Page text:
It’s up, down, all around. But we have the ability to track onto an energy flow and move more energy in our chosen direction. You set the intention and follow it. In classes this week we follow convergent flows deep into us to experience samana vayu, located at our navel centre. Samana vayu’s energy is used to process and distil the nourishment we draw into ourselves- food, air, information, experiences. It is a concentrating force.
So how do we access it? We can redirect our apana energy in the pelvis upwards into our navel centre with the help of our Uddiyana Bandha- our “flying upwards” lock. This draws our abdominal organs inward and lifts them, locking and concentrating the energy. We can send some of our prana energy in our heart centre downward with the help of the exhale.
Like building pressure in a container, the energy gathered in the navel centre creates heat and power that we can explore in our yoga asanas. Twists are a great way to draw our awareness to and activate this energy, as are forward folds. Our counterposes teach us to notice the energy dissipation here and help us restore balance.
Use your practice time to explore focused effort, but also its release, the ability to let it go when it is not needed. Carry this skill with you off the mat: give each activity your full attention and devotion. But know when it is finished, and take a few mindful breaths as you let it go- from your body, mind, and emotions. Cleanse yourself of it, ready to apply fresh focus to whatever comes next.
We interact with the energy around us whether we are aware or not. So let’s focus on that life energy we draw into ourselves that nourishes us- with air, food, ideas, love.
This week we consider the vital air of prana vayu. Prana with a BIG P is the energy that animates all beings. Yoga philosophy breaks these down into 5 flows which helps bring our awareness to different aspects of this energy within us.
We touched upon apana vayu last week. This week, we focus on prana vayu, the flow that draws this Prana energy into the body. Our heart and lungs become the focal area for prana, feeding our cardio respiratory system, our life blood. Pranayama practices help us to alter this energy interaction, and we learn to modify and control it according to our needs.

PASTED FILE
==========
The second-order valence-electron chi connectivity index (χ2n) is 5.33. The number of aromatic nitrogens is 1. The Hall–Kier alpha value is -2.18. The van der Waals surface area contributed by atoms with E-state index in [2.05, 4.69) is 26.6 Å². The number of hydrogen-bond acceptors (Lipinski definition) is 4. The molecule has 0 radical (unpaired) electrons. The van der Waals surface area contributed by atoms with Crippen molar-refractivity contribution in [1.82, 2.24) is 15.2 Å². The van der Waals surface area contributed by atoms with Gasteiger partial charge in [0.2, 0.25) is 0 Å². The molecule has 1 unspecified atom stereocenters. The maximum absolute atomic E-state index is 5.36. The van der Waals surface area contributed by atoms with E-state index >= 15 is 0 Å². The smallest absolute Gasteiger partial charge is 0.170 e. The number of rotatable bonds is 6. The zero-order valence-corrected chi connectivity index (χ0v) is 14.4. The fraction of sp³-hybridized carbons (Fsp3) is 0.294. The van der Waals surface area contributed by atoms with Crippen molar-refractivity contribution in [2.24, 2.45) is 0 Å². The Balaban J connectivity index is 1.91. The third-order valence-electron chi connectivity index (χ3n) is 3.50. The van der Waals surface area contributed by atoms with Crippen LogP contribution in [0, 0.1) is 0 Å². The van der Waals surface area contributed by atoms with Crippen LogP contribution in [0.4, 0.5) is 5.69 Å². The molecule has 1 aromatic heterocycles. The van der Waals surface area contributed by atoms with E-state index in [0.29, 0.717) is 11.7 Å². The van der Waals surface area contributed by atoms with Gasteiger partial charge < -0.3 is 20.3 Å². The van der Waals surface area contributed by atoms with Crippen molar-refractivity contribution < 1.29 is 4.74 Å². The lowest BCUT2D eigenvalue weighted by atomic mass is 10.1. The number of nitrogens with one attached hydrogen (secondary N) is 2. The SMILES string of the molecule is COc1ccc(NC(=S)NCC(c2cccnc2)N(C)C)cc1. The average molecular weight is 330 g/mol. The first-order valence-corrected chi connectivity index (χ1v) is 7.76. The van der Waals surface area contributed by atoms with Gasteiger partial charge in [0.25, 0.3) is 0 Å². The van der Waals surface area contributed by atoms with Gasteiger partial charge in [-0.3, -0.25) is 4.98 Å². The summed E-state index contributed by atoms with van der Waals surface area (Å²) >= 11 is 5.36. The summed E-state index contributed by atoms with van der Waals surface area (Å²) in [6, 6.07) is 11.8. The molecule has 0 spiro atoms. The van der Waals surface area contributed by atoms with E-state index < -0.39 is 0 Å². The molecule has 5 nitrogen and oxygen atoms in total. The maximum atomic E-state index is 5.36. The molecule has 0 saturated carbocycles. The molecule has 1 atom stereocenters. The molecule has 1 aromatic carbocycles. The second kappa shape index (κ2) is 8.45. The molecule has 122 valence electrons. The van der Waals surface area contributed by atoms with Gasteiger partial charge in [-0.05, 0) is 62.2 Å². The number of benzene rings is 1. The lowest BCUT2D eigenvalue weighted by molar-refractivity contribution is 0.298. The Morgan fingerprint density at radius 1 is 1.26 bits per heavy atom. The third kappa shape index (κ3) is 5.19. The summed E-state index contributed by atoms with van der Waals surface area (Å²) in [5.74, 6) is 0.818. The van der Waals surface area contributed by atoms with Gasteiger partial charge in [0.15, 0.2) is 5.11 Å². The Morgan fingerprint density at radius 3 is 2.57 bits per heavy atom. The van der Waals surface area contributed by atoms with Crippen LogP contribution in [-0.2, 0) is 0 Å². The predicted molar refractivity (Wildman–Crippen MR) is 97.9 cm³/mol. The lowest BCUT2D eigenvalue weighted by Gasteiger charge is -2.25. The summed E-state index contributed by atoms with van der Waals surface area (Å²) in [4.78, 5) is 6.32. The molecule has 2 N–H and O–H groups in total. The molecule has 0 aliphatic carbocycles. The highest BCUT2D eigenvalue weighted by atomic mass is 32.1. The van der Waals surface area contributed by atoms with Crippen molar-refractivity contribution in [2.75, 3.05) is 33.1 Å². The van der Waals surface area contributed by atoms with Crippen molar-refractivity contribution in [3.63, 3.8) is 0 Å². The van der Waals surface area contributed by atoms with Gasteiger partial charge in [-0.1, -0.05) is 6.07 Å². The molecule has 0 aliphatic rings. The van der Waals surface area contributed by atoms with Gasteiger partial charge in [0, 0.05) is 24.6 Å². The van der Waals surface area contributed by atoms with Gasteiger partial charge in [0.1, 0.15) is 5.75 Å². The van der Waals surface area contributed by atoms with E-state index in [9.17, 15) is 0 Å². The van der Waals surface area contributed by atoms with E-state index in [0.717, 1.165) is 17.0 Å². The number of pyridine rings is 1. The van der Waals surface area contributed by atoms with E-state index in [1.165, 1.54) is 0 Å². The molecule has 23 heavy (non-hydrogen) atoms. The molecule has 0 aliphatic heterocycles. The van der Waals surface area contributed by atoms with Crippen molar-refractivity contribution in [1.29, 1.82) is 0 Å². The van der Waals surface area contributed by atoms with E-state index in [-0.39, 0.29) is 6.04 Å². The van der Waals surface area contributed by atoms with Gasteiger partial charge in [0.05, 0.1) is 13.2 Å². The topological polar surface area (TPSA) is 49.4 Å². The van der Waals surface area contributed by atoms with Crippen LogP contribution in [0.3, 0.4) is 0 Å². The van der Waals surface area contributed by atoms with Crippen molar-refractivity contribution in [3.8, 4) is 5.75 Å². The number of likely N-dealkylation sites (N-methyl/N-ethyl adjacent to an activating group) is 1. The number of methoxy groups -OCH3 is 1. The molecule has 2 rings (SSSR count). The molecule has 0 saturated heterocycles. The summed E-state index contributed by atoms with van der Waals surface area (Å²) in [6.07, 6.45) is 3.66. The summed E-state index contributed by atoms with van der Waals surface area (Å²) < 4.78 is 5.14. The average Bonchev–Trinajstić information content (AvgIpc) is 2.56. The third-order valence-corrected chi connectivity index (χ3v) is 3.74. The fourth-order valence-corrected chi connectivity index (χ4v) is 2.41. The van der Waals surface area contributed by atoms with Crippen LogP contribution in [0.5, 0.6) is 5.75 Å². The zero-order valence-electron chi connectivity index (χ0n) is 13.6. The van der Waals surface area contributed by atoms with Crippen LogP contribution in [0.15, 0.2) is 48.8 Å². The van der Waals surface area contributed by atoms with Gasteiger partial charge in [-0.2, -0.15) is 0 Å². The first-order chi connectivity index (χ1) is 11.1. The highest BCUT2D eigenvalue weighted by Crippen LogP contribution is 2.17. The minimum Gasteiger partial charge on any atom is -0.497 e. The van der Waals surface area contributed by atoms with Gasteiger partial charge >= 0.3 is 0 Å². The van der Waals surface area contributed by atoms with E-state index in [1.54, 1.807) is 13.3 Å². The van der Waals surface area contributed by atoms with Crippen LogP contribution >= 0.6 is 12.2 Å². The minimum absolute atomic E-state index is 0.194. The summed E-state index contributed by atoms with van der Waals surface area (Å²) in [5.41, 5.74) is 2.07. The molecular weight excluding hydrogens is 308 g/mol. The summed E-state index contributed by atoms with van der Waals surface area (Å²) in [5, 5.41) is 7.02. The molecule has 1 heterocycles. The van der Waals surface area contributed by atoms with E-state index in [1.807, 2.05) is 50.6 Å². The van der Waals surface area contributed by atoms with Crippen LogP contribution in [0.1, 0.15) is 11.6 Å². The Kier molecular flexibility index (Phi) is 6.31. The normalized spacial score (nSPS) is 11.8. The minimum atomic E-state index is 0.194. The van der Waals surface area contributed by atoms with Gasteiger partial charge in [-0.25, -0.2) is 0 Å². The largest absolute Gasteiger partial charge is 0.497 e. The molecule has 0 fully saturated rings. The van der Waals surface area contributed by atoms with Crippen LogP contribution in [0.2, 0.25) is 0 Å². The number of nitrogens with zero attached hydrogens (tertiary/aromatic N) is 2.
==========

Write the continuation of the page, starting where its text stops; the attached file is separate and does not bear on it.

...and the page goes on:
This week our asana practice focuses on channelling our breath to open our heart centre. Maintaining a firm foundation with apana’s downward energy, we can harness the prana flow to bring lift and lightness, vitality and flow.
I was watching Leslie’s Kaminoff’s video clip on building your asana from the ground up http://yogaanatomy.net/bos/.
He reminds us (with some humour thrown in) of the grounding energy of gravity, and the need to have stable foundations to build up from, or gravity will pull them back down. (Think leaning tower of Pisa).
Our bodies are a microcosm of these same forces, and the vayus, vital airs or energies within us and around us, also have a role to play in keeping us grounded- physically but also mentally and emotionally. We can harness Apana vayu’s downward energy to stay grounded, especially when there are active rising energies trying to uproot us. Autumn winds can leave us feeling scattered and unsettled, so digging our roots deeper can help pull us back to our centre.
But each of us will find our equilibrium in a different place so it makes sense our foundations of support will also be different. Whilst we can approach the stance of an asana similarly, you then need to find your own ground, play with what feels most stable and not get distracted by what is happening higher up in the asana- that can come later, be patient!
So have a clear vision of the edifice you are creating with your asana to determine the foundation you will need to support it and then start building from the ground up. As your asana rises up, renew the strength in your ground. Keep these forces in balance and you may be amazed by how far you can go.
Imagine yourself awaiting sunrise at dawn. As the sun rises, you feel its warmth. You open your arms, inviting its warmth into you with literally open arms. In yoga sun greetings, we replicate this action as we open our arms and open our heart centre.
But this can be a vulnerable position in terms of defending ourselves- physically, mentally, and emotionally. It takes strength, awareness, but also courage to sustain such an open posture. For many of us, it is not a familiar way to hold our bodies, so it can help to consider how to assist ourselves.
As always, the breath is with us to help open us up. We can deploy Uddiyana Bandha, drawing belly muscles inward and upward, to contain the breath higher up in the chest cavity. We can contract the back muscles, rolling shoulders back and drawing shoulder blades toward each other, to direct air to the front side of the body. Like squeezing an end of a balloon, we increase the pressure in the remaining area, the front chest. Then as we fill the lungs, the expansion opens our heart centre further.
As we work to open our hearts in classes this week, our asanas gradually become more demanding. So the challenge becomes to keep that open heart when things get difficult- a metaphor for life perhaps!
Outside the yoga class, you would look a bit odd doing all of this, and I would not encourage you to habitually hold in your belly! But you can develop the habit of rolling your shoulders back and down, and lifting your gaze, perhaps whenever you are walking. This open hearted posture will resonate in the energy you project to those who cross your path, especially if you throw in a smile!
Ruth is a yoga therapist and yoga teacher based in Cheltenham, UK. She emphasises yoga as a tool for well-being, for individuals and in her classes, in person or via zoom.